April 14, 2016


Doctor’s faith soothes people’s spirits


Joe McIntyre/staff photographer
Dr. Ahmad Javid shows his recently released third book, “Sufi Prayer and Love,” Wednesday at the Family Health Network offices in Cortland. Javid, from Pakistan, moved to Cortland in 1996. His latest book is about the Islamic mysticism called Sufi, which focuses on using meditation and self-reflection as a way to enhance prayer.

Staff Reporter

CORTLANDVILLE — People often go to the doctor when something is off with the body, not the spirit. But Dr. Ahmad Javid, a physician with Family Health Network, is concerned about the spiritual realm as well and has written three books on Islamic mysticism, called Sufi.
Javid, who moved from Pakistan to America, first living in New York City before coming to Cortland in 1996,is a deeply spiritual person and an author who recently released his third book,“Sufi Love and Prayer,” which focuses on Sufism.
Sufism isn’t a sect of the religionbut rather a way to practice it, Javid explains. Sufism uses meditation and self-reflection as a way to enhance prayer, which Javid said helps people better connect with God.
In applying these practices, there is also an emphasis on virtues like peace and love, along with compassion and respect forothers.
“Prayer is not only limited to the ritual prayer,” he said. “Every action thatyou do or every work you do, if you do it honestly with the intention of helping others ... is a prayer. There’s sort of a service in prayer.”
Since 2013, Javid has put out a new book roughly once a year. In addition to his most recent work, Javid has written two other books: “Sufi Light: The Spirit of Meditation” and “The Spirit of a Sultan,” both of which serve to assist people of all faiths on their path to enlightenment through prayer.
While this might seem ambitious given his profession, Javid said researching and writing the books have been the easier and more enjoyable parts of being an author. The hard part has been doing what it takes to get the book out there.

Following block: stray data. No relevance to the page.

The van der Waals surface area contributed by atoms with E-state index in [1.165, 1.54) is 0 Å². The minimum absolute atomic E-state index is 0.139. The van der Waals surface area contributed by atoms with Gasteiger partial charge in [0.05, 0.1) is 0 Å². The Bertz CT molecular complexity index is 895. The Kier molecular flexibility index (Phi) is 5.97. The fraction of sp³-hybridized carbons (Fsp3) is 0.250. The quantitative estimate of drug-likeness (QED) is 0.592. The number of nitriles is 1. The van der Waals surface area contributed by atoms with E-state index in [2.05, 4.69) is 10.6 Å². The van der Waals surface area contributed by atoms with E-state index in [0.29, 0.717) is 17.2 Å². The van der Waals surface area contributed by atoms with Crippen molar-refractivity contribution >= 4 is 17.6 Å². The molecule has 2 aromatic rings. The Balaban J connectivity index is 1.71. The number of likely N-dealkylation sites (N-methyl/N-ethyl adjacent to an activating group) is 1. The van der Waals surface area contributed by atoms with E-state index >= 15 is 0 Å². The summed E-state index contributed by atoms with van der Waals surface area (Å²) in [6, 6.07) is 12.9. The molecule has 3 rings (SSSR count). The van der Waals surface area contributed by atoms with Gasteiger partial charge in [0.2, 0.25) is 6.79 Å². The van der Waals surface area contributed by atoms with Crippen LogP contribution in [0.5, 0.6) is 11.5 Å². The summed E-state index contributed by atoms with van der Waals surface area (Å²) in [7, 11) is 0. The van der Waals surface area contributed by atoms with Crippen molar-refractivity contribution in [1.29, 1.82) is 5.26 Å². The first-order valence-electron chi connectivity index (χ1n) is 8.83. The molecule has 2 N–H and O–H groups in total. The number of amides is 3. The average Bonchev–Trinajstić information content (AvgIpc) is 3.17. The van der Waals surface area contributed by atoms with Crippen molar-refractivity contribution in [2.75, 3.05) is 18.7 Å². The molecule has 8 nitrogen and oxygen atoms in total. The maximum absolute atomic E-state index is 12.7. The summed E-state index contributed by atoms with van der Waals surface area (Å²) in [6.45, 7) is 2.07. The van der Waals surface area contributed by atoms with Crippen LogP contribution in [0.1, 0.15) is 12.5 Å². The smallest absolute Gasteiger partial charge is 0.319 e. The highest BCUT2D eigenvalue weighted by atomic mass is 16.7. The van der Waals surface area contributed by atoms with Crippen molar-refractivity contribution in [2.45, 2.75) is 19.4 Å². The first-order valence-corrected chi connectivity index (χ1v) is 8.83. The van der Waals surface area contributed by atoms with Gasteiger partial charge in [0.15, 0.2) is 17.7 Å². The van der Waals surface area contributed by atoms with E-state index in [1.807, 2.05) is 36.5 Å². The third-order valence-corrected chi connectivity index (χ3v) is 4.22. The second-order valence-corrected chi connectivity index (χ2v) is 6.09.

“The challenges are more in publishing than writing,” he said. “Ten percent is writing, the rest is publishing and promoting to get your message across. It’s a tough process. There are a lot of readers still there. A lot of people love it.”
While it might seem challenging for someone to spend so much time writing about something as esoteric as Sufism, it came naturally for Javid who was not only born into a spiritual family, but a family of writers and authors.
“I grew up with spirituality and Sufi teaching,” he said. “A lot of stuff I learned from my father and grandfather and their books.”
Javid said given the personal nature of faith and spirituality, the topic of religion, let alone Sufism, doesn’t come up at work or in the conversations that he and his peers have amongst themselves.
However, he said that he’s noticed in his roughly 20 years of practice many people — whether they are religious, atheists or somewhere in between — have one thing in common: they usually rely on some form of prayer to get them through their darkest hours.
“Everybody at least believes in some supreme power,” he said. “Even ... those who deny God. Still, they somehow pray because they wish for something or they want something in their life. That is also prayer.”
Sufism extends well beyond prayer. Some people write Sufi poetry whichcan be used in prayer or enjoyed on its own. In this regard, one does not necessarily have to be religious or even spiritual to enjoy Sufi poetry as the study’s inherent message of peace and love can come through the writing even without overt references to God.
“People who do not believe any organized religion, they still like it,” he said. “Sufi poetry is so beautiful and heart-ravaging. It gets you in.”
Javid is showing no signs of slowing down and he said he plans to write at least one more book related to Sufism.
Javid said he is aware that today some extremists are using religion — particularly Islam — to spread fear and hatred. This is why he is committed to bring a message of peace to a new generation of people, encouraging them to find the best in themselves and each other.
“Those who promote violence ... in our view, they’re not even Muslim — they’re not even human beings,” he said. “Here, the message is peace and love and brotherhood. Helping people and serving people and serving God.”


To read this article and more, pick up today's Cortland Standard
Click here to subscribe